What Car Battery to Purchase


#1

I have a 03’ Accord, V6.

I need to replace the battery and would like to know what brand, model is best to use. Thanks.


#2

You will get various recommendations, but my opinion is that batteries are a commodity. The basic design hasn’t changed in 100 years, and most brands are manufactured by 2 or 3 companies. Find the right size and shape, with the right CCA and Amp/hour rating for the lowest price. It’s what the car maker did.


#3

You can check Consumer Reports, or just go to a battery store and buy a good quality battery. Buy on QUALITY, not price. Get the recommended Cold Cranking Amperage (CCA) for your vehicle or slightly higher. There are many quality brand names.


#4

Assuming you are getting the right specifications for the battery for your car, there is not a great deal of difference. In general the more expensive ones will last a little longer but will they cost more. :slight_smile:

I would not worry too much about brand or model. However that is not to say your asking was stupid or you should ignore the information are are getting. I suggest you pay attention and when in doubt by the better battery even if it cost a little more.


#5

Go to WalMart. Their batteries are rated very highly and are relatively inexpensive.


#6

My advice is to buy the biggest, most powerful (highest CCA) battery you can that will fit in your car.

Or, get the exact same one used originally by Honda. It lasted for 4 years, so it must be an okay product.


#7

I second the Consumer Reports advice. They do a reasonable battery test. If you live in a very hot place get a battery specific to your climate. If you live in cold place, do similarly. The former have relatively fewer CCA, but they are constructed to dissipate heat faster while charging and are resistant to other heat-related problems. The latter just pack in thinner plates.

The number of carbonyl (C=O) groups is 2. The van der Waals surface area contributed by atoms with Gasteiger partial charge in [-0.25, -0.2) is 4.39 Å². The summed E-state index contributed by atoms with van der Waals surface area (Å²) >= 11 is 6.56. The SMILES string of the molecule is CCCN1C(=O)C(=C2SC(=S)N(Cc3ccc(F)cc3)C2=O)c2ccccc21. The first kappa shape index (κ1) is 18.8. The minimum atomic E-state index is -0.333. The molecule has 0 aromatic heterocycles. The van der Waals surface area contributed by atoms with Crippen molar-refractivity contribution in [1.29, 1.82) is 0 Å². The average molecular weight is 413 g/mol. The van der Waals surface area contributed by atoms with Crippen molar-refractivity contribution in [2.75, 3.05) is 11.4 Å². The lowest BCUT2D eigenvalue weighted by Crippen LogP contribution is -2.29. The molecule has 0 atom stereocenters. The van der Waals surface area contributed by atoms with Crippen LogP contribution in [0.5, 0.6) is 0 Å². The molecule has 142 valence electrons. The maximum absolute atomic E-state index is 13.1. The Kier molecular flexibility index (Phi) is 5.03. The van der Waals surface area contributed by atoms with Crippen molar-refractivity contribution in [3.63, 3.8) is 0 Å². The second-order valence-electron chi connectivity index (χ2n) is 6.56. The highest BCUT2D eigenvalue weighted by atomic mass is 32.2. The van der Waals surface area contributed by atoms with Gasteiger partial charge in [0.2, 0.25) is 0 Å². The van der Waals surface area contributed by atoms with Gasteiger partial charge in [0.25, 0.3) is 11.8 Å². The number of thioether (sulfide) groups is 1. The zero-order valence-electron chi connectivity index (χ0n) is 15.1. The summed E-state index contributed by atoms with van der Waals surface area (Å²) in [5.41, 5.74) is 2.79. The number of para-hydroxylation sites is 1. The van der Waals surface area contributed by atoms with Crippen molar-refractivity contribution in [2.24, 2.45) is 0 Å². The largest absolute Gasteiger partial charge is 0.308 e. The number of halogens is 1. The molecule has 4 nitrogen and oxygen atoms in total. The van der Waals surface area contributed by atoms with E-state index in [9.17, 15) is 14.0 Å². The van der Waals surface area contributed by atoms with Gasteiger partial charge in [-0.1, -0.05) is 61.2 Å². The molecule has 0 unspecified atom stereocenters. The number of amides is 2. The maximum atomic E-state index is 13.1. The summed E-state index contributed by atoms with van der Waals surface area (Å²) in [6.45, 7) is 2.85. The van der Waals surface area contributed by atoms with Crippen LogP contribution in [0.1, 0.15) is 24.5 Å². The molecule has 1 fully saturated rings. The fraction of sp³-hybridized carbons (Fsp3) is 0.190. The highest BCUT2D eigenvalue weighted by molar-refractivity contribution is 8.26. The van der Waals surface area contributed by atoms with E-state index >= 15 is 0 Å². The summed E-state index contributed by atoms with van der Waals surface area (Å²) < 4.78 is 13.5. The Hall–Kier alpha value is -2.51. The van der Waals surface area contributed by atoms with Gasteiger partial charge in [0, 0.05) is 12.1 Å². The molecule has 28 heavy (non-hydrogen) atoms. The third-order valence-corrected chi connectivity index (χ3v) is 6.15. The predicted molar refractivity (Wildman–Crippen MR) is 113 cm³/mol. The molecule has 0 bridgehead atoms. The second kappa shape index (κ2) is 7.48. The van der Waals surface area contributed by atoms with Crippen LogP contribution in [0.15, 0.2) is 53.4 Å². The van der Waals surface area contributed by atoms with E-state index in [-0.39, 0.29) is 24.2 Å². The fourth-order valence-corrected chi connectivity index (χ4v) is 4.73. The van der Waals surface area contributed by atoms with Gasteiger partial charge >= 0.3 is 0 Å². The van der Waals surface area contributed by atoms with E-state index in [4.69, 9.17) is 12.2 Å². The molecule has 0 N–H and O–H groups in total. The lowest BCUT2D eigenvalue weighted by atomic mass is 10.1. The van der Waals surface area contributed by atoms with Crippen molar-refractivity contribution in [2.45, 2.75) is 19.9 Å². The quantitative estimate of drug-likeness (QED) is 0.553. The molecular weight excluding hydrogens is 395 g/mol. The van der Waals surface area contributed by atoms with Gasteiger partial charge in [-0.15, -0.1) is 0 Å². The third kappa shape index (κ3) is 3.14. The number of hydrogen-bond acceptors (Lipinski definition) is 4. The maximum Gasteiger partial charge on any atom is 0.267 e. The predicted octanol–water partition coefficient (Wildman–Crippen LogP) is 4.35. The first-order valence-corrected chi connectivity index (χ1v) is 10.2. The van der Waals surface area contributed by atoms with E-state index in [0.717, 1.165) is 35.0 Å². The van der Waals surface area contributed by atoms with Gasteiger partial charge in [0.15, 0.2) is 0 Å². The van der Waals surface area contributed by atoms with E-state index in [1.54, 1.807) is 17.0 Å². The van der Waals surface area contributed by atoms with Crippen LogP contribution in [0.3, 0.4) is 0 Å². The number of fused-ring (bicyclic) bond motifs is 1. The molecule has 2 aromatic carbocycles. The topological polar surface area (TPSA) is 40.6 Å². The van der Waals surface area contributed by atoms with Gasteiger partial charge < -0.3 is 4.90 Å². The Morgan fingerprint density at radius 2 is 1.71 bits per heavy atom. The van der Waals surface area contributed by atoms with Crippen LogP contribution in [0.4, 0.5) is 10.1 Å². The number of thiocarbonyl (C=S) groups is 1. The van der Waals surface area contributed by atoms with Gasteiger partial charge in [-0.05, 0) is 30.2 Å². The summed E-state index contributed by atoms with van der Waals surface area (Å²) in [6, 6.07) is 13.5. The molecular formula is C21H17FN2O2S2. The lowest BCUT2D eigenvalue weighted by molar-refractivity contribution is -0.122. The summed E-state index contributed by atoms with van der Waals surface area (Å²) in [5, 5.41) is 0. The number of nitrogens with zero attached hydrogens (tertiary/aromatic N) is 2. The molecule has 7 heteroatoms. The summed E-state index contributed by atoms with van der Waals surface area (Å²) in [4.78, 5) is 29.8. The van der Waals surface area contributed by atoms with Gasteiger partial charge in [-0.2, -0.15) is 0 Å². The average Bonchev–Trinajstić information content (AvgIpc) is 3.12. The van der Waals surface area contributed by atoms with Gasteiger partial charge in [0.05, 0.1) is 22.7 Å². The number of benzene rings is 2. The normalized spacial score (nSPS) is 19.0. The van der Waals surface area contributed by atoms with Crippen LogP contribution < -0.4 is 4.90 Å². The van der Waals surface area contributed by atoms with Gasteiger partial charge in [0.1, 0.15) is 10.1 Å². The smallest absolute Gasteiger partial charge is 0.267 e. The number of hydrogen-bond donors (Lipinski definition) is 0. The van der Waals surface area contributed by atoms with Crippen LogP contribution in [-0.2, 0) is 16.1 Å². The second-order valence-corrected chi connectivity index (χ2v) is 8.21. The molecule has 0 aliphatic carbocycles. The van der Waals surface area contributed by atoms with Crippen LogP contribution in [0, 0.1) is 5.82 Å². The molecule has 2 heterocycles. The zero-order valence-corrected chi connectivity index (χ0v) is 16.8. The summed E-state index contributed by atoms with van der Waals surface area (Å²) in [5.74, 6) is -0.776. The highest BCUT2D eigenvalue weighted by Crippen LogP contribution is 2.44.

I disagree that with the implication that batteries have not changed much in 100 years. The chemistry has been tweaked and the construction has been improved. Chemical improvements can prevent plate sulfation and polarization, and better construction reduces warped plates.

This is not to say that improvements in the auto electrical system have not contributed to longer battery life. Better charging control and batter-saver circuits are both a real boon.


#8

agree, as a minimum get the same CCA as the original or higher. I have had good luck with Advance Auto but as noted, there are only a few actual manufacturers in the country, specs may vary but basically the same


#9

Go with the cheapest, I don’t know why, but I’ve had much better luck with them than the top of the line batteries. Unfortunately, you will find that Honda uses odd sized batteries for some reason and you may not have much choice. Try to get one with removable caps so you can check the electrolyte level and add distilled water as needed.


#10

I have had good luck at Wal-Mart and Auto Zone.


#11

Yes, there have been all sorts of incremental improvements in lead-acid batteries, but it’s still 100+ year old technology and the improvements are not top secret advances. It’s just better materials and better manufacturing techniques that everybody in the business knows about.

Like I said, they are commodities. Buy a really expensive name brand and it will last 5 or 6 years. Buy a cheapo brand with the same specs and it will last 5 or 6 years. I know others won’t agree, that’s just my take on it. They are just batteries not swiss watches.


#12

If you are planning on keeping the car for a while get one that has a good warrante, 60 months or longer. If you live where is gets cold get a higher CCA rating that speced as an insurance policy for starting on cold days. Also, check the date code stamped or labled on the side. You want to pick out the freshest one on the shelf if you can.

The shopping clubs like Sams and Costco have very good pricing but limited selection.